To distinguish between them, Reddy’s team genetically modified mouse embryonic cells to eliminate either the gene that produces lamin B or the gene that contains both lamins A and C. The researchers next used microscopes to observe how the lamins behaved and if the nuclear DNA of the cells remained ordered as it divided.

Mouse cell studies show that correcting DNA disorganization could aid diagnosis and treatment of rare inherited diseases

The researchers discovered that nuclear DNA in cells lacking lamin B appeared almost identical to normal dividing cells, hinting that lamin B may not be required for DNA reorganization following cell division. Nuclear DNA in cells lacking lamins A and C, on the other hand, did not reorganize neatly, becoming twisted and disorganized from its typical compartments within the nucleus.

“It looked like a noisy party was going on in the generally well-organized kitchen,” Reddy says of the cells without lamins A and C. “Things were not in their proper placements, and the strands of active and inactive DNA were mixed together and separated from the lamins at the nucleus’s periphery.”

The researchers next utilized a series of specialized chemical reagents to disable either lamin A or lamin C in mouse cells, allowing them to examine each protein separately. Cells lacking lamin A appeared to be able to rearrange following cell division just as well as normal cells. However, in cells lacking lamin C, nuclear DNA structure became disorganized once more.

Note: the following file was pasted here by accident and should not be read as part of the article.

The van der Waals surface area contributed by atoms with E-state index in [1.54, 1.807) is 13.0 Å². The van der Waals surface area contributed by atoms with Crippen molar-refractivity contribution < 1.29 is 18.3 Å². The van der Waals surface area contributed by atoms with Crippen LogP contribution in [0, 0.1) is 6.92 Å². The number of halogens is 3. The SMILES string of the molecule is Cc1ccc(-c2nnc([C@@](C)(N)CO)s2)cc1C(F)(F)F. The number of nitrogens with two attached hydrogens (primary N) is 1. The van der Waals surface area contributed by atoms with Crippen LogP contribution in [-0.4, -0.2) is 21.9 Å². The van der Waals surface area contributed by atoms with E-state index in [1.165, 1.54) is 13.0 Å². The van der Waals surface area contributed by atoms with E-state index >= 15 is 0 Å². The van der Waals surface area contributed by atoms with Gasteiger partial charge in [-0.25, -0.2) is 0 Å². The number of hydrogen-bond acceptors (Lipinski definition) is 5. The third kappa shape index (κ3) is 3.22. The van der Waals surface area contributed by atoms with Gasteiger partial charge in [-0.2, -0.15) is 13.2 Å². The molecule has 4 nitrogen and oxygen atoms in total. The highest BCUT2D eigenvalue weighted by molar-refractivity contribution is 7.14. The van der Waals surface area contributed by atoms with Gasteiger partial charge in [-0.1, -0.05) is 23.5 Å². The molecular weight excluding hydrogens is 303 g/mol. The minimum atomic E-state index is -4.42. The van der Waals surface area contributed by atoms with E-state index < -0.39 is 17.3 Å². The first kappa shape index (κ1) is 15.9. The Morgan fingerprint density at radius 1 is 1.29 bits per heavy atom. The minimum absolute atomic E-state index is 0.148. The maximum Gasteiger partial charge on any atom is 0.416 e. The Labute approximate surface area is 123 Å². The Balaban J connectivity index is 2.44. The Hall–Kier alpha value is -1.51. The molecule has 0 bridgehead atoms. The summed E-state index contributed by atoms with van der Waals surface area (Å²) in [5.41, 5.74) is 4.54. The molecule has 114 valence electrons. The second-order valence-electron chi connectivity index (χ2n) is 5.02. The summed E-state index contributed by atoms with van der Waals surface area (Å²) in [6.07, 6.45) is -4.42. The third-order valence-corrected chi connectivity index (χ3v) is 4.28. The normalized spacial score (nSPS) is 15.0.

According to Reddy, the action of lamin C in dividing cells indicated the cause for this divergence. While lamins A and B instantly connect to the surface of a freshly formed nucleus and begin grabbing pieces of DNA, lamin C remains scattered throughout the nucleus and retains a particular chemical tag known as phosphorylation. The researchers believe that this mutated lamin C aids in the placement of DNA during reorganization. Once the DNA is structured, lamin C loses its molecular tag and joins the rest of the lamins at the nucleus’s edge.

“There is this wonderful choreography of the multiple lamin proteins and DNA to get things just right,” Reddy explains. The findings suggest that new tests that discriminate between lamins A and C could be developed and should be considered when screening for some hereditary illnesses that involve lamin proteins or other proteins near the nucleus’s border.

The gene that codes for lamins A and C is linked to three types of muscular dystrophy: familial partial lipodystrophy, a syndrome that causes aberrant fatty tissue distribution; progeria; and various heart muscle abnormalities.

The findings raise several new questions, according to the researchers, including the role of lamins in organizing and regulating DNA during development. Because there appears to be some cross-talk between the many types of lamins, the research aims to uncover how lamin proteins and the genome react when one specific kind of lamin is mutated or disrupted. They also intend to explore the biological mechanisms that govern the lamin proteins, notably lamin C, in order to better understand the significance of its involvement in DNA regulation.